With the COVID-19 pandemic still sweeping the nation, many people have asked:

Is it safe to go to the dentist?

The short answer is yes. But, we’re guessing you’d like to know how and why it’s safe. And, we are pleased to provide you answers to both. 

At Penn Dental Medicine, because we operate in conjunction with the University of Pennsylvania School of Dental Medicine, we are at the forefront of research—including coronavirus as it specifically pertains to dentistry. In fact, we have helped cultivate safety standards within the industry and have developed several online courses discussing various aspects of the pandemic. We are continually exploring ways to help keep our patients as safe and healthy as possible, in addition to providing up-to-date, information and resources. 

Continue reading to learn why it’s not only safe to go to the dentist during COVID, but also essential in keeping your oral health in good condition. 

Is it Safe to Go to the Dentist During COVID

Since coronavirus is mainly spread through respiratory droplets from a person who coughs, sneezes, or even talks, it’s not surprising that people would have concerns about going to the dentist. You may be surprised to discover, however, that it happens to be one of the safer places to go during the pandemic. 

A dental student and faculty member in full PPE perform a dental procedure on a Penn Dental Medicine patient.

Just before the New Year, the American Dental Association (ADA), highlighted a study demonstrating that fewer than 1% of dentists across the nation were estimated to have COVID-19 (as of June 2020). And, as of the time the study was released no documented transmissions had been reported (as of December 1, 2020). In an effort to keep monitoring the infection-rate and spread of coronavirus in dental settings, this study will be ongoing, including identifying infection among dental hygienists moving forward. 

It’s important to note as well, that the Centers for Disease Control and Prevention (CDC) has not reported any documented transmissions of COVID-19 in a clinical dental setting.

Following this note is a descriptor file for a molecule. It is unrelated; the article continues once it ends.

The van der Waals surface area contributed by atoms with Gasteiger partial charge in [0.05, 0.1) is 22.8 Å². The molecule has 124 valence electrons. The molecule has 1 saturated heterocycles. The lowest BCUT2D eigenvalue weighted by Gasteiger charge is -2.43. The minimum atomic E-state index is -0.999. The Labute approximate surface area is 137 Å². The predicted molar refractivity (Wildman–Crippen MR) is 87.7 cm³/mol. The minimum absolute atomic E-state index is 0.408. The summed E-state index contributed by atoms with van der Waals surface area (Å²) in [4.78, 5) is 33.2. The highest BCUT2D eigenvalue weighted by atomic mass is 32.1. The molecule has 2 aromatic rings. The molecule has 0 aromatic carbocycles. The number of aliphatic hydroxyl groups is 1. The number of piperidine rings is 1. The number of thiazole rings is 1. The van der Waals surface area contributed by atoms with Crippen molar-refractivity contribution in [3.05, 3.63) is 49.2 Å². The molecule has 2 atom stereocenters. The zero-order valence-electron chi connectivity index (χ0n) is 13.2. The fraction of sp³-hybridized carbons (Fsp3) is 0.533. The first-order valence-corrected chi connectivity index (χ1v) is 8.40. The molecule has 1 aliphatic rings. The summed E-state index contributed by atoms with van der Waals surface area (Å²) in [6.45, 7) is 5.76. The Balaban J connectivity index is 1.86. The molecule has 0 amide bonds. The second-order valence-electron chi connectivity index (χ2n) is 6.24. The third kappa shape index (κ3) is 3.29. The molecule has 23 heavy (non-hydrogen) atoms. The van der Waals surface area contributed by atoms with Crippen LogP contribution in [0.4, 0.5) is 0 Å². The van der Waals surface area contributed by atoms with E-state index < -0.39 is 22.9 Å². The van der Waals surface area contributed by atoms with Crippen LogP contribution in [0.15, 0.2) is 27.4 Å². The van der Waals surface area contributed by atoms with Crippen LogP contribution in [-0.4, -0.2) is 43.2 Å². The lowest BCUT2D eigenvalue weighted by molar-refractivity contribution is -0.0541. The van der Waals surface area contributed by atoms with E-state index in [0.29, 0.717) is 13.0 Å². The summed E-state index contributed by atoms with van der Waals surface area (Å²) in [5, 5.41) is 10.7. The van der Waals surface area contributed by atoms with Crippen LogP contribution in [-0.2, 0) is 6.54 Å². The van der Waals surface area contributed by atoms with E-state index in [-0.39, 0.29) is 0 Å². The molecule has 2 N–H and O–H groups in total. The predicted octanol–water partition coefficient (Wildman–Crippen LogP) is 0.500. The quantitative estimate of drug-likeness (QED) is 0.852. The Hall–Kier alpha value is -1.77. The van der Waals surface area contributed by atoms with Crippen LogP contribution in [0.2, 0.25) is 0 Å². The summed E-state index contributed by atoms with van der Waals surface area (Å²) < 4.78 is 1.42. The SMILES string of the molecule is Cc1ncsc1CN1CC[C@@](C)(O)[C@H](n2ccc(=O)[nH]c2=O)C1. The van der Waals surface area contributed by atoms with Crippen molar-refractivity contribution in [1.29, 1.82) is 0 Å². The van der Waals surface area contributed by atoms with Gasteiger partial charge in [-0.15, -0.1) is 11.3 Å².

As monitoring of safety continues, the ADA will maintain the most current recommendations with state dental societies, who in turn, coordinate communications with state governments. 

At Penn, we are altered to any changes in protocols—if and when—they surface. We have, since the beginning (and prior to) the pandemic, always been committed to the highest standards of safety to keep our students, faculty advisors, patients, and staff protected. This includes:

  • Continuing the use of personal protective equipment (PPE), (including face masks and face shields.)
  • Sanitizing and routine cleaning maximized for infection control in all areas of our clinic (including the waiting room.)
  • Ongoing social distancing and staggered dental appointments. 
  • Sustaining patient safety guidelines such as wearing masks, staying home if a fever, cough, and other symptoms are present.
  • Having patients’ temperatures taken, hand sanitizing, and mouth rinsing during each appointment.

While discussing the advice to continue dental visits (in light of maximized safety and low-risk of infection), the ADA’s statement also outlined the importance of routine dental care as an essential health service. In the next section, we’ll discuss why it’s vital to make dental visits a priority for your overall health. 

Why Routine Dental Appointments Should Continue

Because positive oral health affects overall health, the ADA states, “Regular dental visits are important because treatment, as well as prevention of dental disease, helps keep people healthy.”

The preventative aspect is especially important. Maintaining routine dental care—whether taking care of a dental problem or coming in for checkups and cleanings—can potentially prevent any major oral or even overall health issues necessitating emergency care. Left untreated, dental conditions such as gum disease and tooth decay can lead to more problematic health scenarios.  

With the pandemic numbers still high according to the Pennsylvania Department of Health statistics (at the time this was published), many emergency rooms are either at capacity or at a minimum, fielding people with COVID. If a dental emergency can be avoided, all the better. 

What Kind of Dental Procedures Are Available?

For now, the ADA explains that “essential dental care” includes “Any care that prevents or eliminates infection and preserves the structure and function of teeth and orofacial hard and soft tissues.” In other words, that means our patients can proceed with dental treatments in the following areas:

As we remain dedicated to the highest standards in safety and patient communication, we encourage you not to delay scheduling a dental visit. In an effort to help ensure your oral health is in good standing (and stays that way), we’d like to extend $25 off your next visit as a new patient

You can schedule a consultation with our office at 215-898-8985. Or, call us any time for questions. 

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